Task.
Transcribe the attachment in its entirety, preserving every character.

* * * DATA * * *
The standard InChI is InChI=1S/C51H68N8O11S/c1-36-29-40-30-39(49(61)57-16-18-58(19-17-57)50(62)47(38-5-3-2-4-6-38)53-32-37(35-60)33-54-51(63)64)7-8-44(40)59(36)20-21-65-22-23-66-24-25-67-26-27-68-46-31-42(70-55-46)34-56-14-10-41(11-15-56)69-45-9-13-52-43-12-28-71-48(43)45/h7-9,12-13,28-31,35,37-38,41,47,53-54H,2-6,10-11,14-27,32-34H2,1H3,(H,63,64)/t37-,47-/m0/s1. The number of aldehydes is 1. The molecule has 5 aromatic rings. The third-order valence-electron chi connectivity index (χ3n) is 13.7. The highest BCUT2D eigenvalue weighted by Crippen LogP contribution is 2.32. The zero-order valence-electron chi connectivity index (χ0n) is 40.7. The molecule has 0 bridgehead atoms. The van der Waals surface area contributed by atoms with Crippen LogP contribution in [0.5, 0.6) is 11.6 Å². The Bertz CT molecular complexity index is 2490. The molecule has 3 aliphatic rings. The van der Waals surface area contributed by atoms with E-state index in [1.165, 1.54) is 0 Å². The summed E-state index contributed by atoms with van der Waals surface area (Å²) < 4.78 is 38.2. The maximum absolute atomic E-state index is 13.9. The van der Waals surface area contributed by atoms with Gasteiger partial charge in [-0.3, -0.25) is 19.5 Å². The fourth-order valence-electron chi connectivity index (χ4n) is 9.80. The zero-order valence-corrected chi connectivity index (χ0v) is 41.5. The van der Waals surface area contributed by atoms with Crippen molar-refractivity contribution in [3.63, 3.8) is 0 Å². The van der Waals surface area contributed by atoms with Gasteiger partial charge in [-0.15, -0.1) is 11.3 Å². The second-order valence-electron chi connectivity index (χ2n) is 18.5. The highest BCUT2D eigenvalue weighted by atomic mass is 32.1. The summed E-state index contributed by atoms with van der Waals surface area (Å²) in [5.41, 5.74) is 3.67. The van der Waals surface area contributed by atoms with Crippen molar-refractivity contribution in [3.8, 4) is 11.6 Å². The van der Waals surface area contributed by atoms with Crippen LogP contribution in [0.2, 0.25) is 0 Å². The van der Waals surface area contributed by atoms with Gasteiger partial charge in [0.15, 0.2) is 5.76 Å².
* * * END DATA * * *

The standard InChI is InChI=1S/C51H68N8O11S/c1-36-29-40-30-39(49(61)57-16-18-58(19-17-57)50(62)47(38-5-3-2-4-6-38)53-32-37(35-60)33-54-51(63)64)7-8-44(40)59(36)20-21-65-22-23-66-24-25-67-26-27-68-46-31-42(70-55-46)34-56-14-10-41(11-15-56)69-45-9-13-52-43-12-28-71-48(43)45/h7-9,12-13,28-31,35,37-38,41,47,53-54H,2-6,10-11,14-27,32-34H2,1H3,(H,63,64)/t37-,47-/m0/s1. The number of aldehydes is 1. The molecule has 5 aromatic rings. The third-order valence-electron chi connectivity index (χ3n) is 13.7. The highest BCUT2D eigenvalue weighted by Crippen LogP contribution is 2.32. The zero-order valence-electron chi connectivity index (χ0n) is 40.7. The molecule has 0 bridgehead atoms. The van der Waals surface area contributed by atoms with Crippen LogP contribution in [0.5, 0.6) is 11.6 Å². The Bertz CT molecular complexity index is 2490. The molecule has 3 aliphatic rings. The van der Waals surface area contributed by atoms with E-state index in [1.165, 1.54) is 0 Å². The summed E-state index contributed by atoms with van der Waals surface area (Å²) < 4.78 is 38.2. The maximum absolute atomic E-state index is 13.9. The van der Waals surface area contributed by atoms with Gasteiger partial charge in [-0.3, -0.25) is 19.5 Å². The fourth-order valence-electron chi connectivity index (χ4n) is 9.80. The zero-order valence-corrected chi connectivity index (χ0v) is 41.5. The van der Waals surface area contributed by atoms with Crippen molar-refractivity contribution in [3.63, 3.8) is 0 Å². The van der Waals surface area contributed by atoms with Gasteiger partial charge in [-0.15, -0.1) is 11.3 Å². The second-order valence-electron chi connectivity index (χ2n) is 18.5. The highest BCUT2D eigenvalue weighted by atomic mass is 32.1. The summed E-state index contributed by atoms with van der Waals surface area (Å²) in [5.41, 5.74) is 3.67. The van der Waals surface area contributed by atoms with Crippen molar-refractivity contribution in [3.8, 4) is 11.6 Å². The van der Waals surface area contributed by atoms with Crippen LogP contribution in [0.2, 0.25) is 0 Å². The van der Waals surface area contributed by atoms with Gasteiger partial charge in [0.15, 0.2) is 5.76 Å².